Cover image for Paisley girl : a novel
Paisley girl : a novel
Gordon, Fran.
Personal Author:
First edition.
Publication Information:
New York : St. Martin's Press, [1999]

Physical Description:
213 pages ; 22 cm
Format :


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Paisley, a woman whose body shows the finely etched scars of mast-cell leukemia, attempts to transcend the limitations forced on her by her disease, moving through a fast-paced world of international travel, rock stars, and soulful liberation.

Reviews 3

Booklist Review

A jaggedly sharp novel of despair and redemption, Paisley Girl is the story of a young woman dying of mast cell leukemia, which covers her body with dark, paisleylike marks. Left destitute by the examinations of doctors who prove unable to heal her and feeling rejected by her parents' inability to comprehend her illness, she embarks on a quest to quell the inner hunger that devours her soul as steadily as the disease devours her body. On her healing journey, she revisits the people and places of her past and comes to terms with the events that led to her descent into illness. Gordon makes her inner torment explicit in the ravages of her illness; when she displays the progression of her protagonist's physical decay, Gordon also depicts the inner struggle of a woman who refuses to accept the soulless sterility of the life she has been leading. The well-written, fast-paced novel is heavily laced with self-aware cynicism that occasionally veers into hopefulness in spite of itself. --Bonnie Johnston

Publisher's Weekly Review

By turns stark and insouciant, dry-witted and desperately honest, composed of trendy vernacular and poetic images, Gordon's memorable first novel mixes reflections on body, mind, illness and soul with far-flung adventures in youth culture. "Word has spread of my body, painted in the grotesque..." the narrator begins; she suffers from mast-cell leukemia, a rare disease that causes her skin to break out in eerily beautiful leaflike patterns. (Gordon herself, we are told in the promo copy, has suffered from the same disease.) The reader first encounters the heroine (known only as Paisley) in a hospital, where she staunchly refuses to pity herself as a horde of medical students hovers around and inspects her body. Her life outside the hospital is no less painful: still scarred, she lives for a while with her brother ("premed... and allergic to hospitals"), and then with her horrified parents in an unspecified Southern town. Fragmented scenes from the past flit across Paisley's mind: drug-hazed days and nights with her pop-musician boyfriend, Crash, on the London club scene ("Crash loved me for my lucent skin and I accepted his knighthood, wide-eyed"), childhood memories of French cigarettes and birthday parties. Then, using Crash's credit card, she flies to Barbados, where she gets mixed up with cocaine smugglers as she desperately seeks a new life. Sometimes affecting, sometimes abrupt and affectless, Gordon's prose dares readers to come close, but not too close: her detached and fragmentary style recalls Susanna Kaysen's Girl, Interrupted. Some readers will find the repeated accounts of illness overwhelming, while others will wish for more introspection and less intrigue once Paisley lands in Barbados. Finally, though, Gordon keeps her difficult balance: her stylish tale of illness and self-discovery will be particularly appreciated by members of her generation. (Oct.) (c) Copyright PWxyz, LLC. All rights reserved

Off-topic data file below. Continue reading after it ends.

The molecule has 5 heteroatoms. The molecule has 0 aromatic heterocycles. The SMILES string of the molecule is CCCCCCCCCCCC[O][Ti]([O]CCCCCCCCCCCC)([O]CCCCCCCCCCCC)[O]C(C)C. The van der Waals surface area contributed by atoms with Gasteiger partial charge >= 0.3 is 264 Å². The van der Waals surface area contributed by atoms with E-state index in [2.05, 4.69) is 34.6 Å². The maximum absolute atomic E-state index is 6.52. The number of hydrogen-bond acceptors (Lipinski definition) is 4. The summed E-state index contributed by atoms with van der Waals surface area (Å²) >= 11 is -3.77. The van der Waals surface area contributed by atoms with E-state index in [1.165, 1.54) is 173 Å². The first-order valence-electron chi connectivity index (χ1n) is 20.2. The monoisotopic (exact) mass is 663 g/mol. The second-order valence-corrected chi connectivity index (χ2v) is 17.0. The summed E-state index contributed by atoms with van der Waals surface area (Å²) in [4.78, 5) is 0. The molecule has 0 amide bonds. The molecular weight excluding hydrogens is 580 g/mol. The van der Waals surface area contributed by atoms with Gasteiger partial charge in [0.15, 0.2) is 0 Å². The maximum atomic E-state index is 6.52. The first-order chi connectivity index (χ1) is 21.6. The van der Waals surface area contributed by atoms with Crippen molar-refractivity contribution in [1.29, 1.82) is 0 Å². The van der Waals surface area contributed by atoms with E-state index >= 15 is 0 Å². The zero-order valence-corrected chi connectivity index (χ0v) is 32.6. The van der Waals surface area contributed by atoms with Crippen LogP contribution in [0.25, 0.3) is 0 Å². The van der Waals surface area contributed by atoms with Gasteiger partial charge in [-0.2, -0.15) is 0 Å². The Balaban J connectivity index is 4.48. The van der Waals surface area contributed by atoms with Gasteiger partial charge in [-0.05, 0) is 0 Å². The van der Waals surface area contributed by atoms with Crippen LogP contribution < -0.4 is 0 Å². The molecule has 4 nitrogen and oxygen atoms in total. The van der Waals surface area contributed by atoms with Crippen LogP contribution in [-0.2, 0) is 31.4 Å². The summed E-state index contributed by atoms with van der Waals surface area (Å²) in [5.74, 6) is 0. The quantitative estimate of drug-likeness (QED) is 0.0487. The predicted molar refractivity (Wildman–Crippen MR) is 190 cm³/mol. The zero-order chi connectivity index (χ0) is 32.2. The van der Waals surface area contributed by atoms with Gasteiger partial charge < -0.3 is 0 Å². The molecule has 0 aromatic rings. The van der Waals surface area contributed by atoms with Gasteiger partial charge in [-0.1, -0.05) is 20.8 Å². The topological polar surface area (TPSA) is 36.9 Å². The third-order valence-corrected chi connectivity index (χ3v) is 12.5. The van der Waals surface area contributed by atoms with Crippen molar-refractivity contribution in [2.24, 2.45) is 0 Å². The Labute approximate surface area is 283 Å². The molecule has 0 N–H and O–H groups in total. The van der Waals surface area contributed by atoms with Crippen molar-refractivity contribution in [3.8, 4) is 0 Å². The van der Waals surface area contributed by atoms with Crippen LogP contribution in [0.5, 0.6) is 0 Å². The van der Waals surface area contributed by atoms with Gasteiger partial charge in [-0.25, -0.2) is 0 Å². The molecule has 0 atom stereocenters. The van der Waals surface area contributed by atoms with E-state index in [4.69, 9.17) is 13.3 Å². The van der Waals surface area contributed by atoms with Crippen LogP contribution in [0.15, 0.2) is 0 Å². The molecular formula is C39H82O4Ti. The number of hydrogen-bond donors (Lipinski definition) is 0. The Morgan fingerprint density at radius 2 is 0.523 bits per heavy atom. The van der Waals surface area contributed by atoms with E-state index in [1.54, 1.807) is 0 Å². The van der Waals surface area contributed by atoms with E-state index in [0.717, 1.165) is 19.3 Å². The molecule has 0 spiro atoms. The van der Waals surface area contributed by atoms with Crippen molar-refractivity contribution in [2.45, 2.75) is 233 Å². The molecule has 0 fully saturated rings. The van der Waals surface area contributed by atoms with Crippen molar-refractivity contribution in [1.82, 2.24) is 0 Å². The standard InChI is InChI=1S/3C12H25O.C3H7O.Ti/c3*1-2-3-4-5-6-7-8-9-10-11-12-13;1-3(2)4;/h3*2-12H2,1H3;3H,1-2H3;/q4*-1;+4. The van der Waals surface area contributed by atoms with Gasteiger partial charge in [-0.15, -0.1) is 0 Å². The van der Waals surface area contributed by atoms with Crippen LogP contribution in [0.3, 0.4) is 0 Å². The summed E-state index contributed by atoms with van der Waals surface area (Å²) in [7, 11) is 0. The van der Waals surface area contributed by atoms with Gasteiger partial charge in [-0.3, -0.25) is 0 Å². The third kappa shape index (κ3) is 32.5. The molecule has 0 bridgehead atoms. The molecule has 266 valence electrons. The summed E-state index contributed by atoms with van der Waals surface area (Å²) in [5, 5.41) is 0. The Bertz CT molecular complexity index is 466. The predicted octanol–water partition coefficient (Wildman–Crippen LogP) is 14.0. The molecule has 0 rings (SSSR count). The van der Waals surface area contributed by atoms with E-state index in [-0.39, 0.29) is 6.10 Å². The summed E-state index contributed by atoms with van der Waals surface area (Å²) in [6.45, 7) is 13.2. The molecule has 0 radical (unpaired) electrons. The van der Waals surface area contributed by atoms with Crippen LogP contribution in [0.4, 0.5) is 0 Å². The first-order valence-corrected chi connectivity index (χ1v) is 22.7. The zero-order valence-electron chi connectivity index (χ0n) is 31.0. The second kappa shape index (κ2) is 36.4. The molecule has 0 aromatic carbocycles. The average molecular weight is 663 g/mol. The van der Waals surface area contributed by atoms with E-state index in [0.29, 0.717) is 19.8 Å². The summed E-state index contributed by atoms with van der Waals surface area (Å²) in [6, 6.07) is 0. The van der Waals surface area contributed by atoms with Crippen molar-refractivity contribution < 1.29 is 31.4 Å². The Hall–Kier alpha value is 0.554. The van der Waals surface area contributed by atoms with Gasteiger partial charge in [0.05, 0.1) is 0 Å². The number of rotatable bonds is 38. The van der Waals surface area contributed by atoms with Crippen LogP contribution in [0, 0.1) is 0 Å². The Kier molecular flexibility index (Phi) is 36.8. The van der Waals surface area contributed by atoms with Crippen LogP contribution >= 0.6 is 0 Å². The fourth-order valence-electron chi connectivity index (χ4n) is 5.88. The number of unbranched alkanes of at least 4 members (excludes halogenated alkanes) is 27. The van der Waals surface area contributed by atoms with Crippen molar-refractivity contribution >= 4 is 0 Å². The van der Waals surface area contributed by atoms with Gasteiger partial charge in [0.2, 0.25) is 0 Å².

Library Journal Review

Gordon's debut novel is about a woman suffering from mast-cell leukemia who struggles through physical and emotional self-discovery. The nameless woman is referred to as Paisley after the patterned rashes all over her body caused by her unusual disease. Through rich language and imagery so real and so jarring that it makes one gasp, Gordon takes readers into Paisley's painful experience. At the start, Paisley is being treated in the hospital, but her search for love and happiness compels her to return home, reflect on her time with her rock star lover in London, and travel to Barbados and Trinidad. She revisits old lovers and friends and encounters all sorts of unique characters, not all of them so likable. The story reaches its conclusion as Paisley, accustomed to running away, comes to terms with her disease, with life and death, and, most importantly, with herself. Recommended.ÄAmanda Fung, "Library Journal" (c) Copyright 2010. Library Journals LLC, a wholly owned subsidiary of Media Source, Inc. No redistribution permitted.